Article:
can to insure that you have uninterrupted access to these services.

Please let us know if you have any questions.

Michael Ervin, MLIS
Product Development Manager

One Librarian's Opinion

From Wired-MT, the Montana librarians' list

 I was somewhat surprised about the reaction of some 
people to the discussion of the events that are racking 
our country.
 On September 11, 2001, a fundamental change occurred in 
America's view of the world, and itself. The repercussions 
of this change have not yet begun to unfold. After the shock 
and grief we all feel wears off, what will replace it? After 
watching news shows and analysis for the last several days, 
one thing is clear - our idea of freedom, and how that freedom 
is exercised is about to undergo a radical transformation, and 
not for the better.
 As librarians, and interested parties who support freedom of 
information, we should be extremely wary of many of the "fixes" 
which are likely to be proposed by our representatives in 
Washington to secure our country. Those people who would abridge 
our freedom of expression and our access to information, whether 
they be on the left or right wings of the political spectrum, 
now have an opportunity unprecedented in this country's history, 
to make that abridgment a reality cloaked in the mantle of 
national security. While surely we must react to the atrocities 
perpetrated upon our nation, we must be careful of not letting 
those who hate us and our freedom win by curtailing the very 
freedom they hate.
 The CIPA legislation may well end up seeming downright libertarian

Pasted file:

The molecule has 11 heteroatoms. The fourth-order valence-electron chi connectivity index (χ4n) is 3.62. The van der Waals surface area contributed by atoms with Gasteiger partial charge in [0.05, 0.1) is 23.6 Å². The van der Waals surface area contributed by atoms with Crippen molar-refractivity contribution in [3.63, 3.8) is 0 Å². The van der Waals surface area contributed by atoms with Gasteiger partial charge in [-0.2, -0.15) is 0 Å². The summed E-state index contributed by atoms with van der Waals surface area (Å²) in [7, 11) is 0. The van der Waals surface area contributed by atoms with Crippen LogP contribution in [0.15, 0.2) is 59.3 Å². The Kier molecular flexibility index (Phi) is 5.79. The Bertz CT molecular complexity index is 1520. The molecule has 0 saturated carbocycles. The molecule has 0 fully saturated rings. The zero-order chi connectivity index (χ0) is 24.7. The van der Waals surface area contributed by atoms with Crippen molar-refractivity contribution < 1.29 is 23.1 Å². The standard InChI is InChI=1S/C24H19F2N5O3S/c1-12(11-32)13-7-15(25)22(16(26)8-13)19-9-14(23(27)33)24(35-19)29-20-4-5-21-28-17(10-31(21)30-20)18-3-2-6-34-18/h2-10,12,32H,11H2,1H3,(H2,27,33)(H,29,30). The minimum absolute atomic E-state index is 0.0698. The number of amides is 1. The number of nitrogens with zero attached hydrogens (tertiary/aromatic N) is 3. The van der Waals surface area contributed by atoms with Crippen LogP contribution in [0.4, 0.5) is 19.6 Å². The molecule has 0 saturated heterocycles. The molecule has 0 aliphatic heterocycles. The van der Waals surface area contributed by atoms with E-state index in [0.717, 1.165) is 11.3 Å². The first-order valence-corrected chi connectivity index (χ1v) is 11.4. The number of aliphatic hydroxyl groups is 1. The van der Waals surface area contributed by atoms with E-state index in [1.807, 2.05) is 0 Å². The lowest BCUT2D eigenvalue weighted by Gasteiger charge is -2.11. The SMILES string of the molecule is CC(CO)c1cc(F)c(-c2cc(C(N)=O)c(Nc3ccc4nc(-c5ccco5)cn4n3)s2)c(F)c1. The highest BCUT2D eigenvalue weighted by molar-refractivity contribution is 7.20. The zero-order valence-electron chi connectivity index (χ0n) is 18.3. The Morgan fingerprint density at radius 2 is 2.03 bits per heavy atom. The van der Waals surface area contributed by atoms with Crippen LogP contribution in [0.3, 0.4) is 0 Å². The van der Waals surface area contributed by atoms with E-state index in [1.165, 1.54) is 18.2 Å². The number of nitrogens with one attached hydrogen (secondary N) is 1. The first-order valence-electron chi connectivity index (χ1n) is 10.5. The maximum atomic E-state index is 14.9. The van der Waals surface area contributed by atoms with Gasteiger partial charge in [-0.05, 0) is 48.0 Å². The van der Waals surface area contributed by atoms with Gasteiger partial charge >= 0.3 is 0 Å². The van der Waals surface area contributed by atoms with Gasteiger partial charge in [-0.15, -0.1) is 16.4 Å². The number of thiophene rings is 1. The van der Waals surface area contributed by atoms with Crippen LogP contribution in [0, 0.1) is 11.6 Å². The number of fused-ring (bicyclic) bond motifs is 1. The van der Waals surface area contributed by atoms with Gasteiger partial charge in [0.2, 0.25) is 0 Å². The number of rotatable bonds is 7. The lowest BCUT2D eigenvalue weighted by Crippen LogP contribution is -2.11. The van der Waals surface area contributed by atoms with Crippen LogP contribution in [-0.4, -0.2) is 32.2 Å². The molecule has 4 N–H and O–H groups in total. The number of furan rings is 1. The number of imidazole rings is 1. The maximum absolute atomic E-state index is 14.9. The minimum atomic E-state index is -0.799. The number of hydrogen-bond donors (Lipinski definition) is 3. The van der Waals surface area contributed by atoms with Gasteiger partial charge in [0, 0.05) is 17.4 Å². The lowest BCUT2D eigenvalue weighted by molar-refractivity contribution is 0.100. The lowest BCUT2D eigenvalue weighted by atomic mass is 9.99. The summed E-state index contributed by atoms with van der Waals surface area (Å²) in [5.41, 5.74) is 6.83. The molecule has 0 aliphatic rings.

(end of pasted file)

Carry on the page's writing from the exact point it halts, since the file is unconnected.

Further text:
compared with the possibilities before us. For librarians and 
supporters of intellectual freedom to ignore these possibilities 
because of the painful way they have been thrust to the forefront 
is the worst of conceits; it pretends that things are the same as 
they were on September 10, and reminds one of Scarlett O'Hara who 
would "think about it tomorrow".
 I would urge those who are upset by the discussion to exercise 
the option of the delete key, but to pretend that our freedoms and 
our country's future course are not an appropriate topic on this 
listserv is folly. We may as well discuss how many angels can dance 
on a Dewey decimal point. 

Mike Hamlett
Miles City Public Library

From Librarians Abroad...

We have just learned of the tragic news of the events that have 
occurred today in Washington and New York and that have filled the 
people of the United States with grief (mourning) and pain and we 
would like to express to you our deepest condolences in this terrible 
time for your country.

The Cuban librarians feel, as does our entire nation, the suffering 
of the victims and their families as if it were our own and we want 
you to know our conviction that the high cultural and humanitarian 
principles that guide our profession will hopefully allow us to 
prevent such happenings in the future in any part of the world.

We reiterate our affection and respect,

Eliades Acosta Matos
Director, Jose Marti National Library
Havana, Cuba

* * *

Dear colleagues:

The President and Governing Board of IFLA and the staff at IFLA HQ,
wish to express our deepest sorrow to our members and friends in 
the United States for the lives lost in the terrible tragedies in 
New York, Pittsburgh and Washington. We have all been watching and 
reading about the events with horror and anxiety for your welfare.
We are unable to find adequate words to express our sadness, but 
we wish you to be assured that our thoughts and deepest sympathies 
are with you all. That we were with you so recently, experiencing 
your wonderful hospitality, makes it all the more poignant.

Events such as this serve to test our resolve, as library and 
information professionals, to cling to our ideals of freedom of 
information and commitment to cultural diversity. May we find 
the strength to do so.

Ross Shimmon
Secretary General
International Federation of Library Associations and Institutions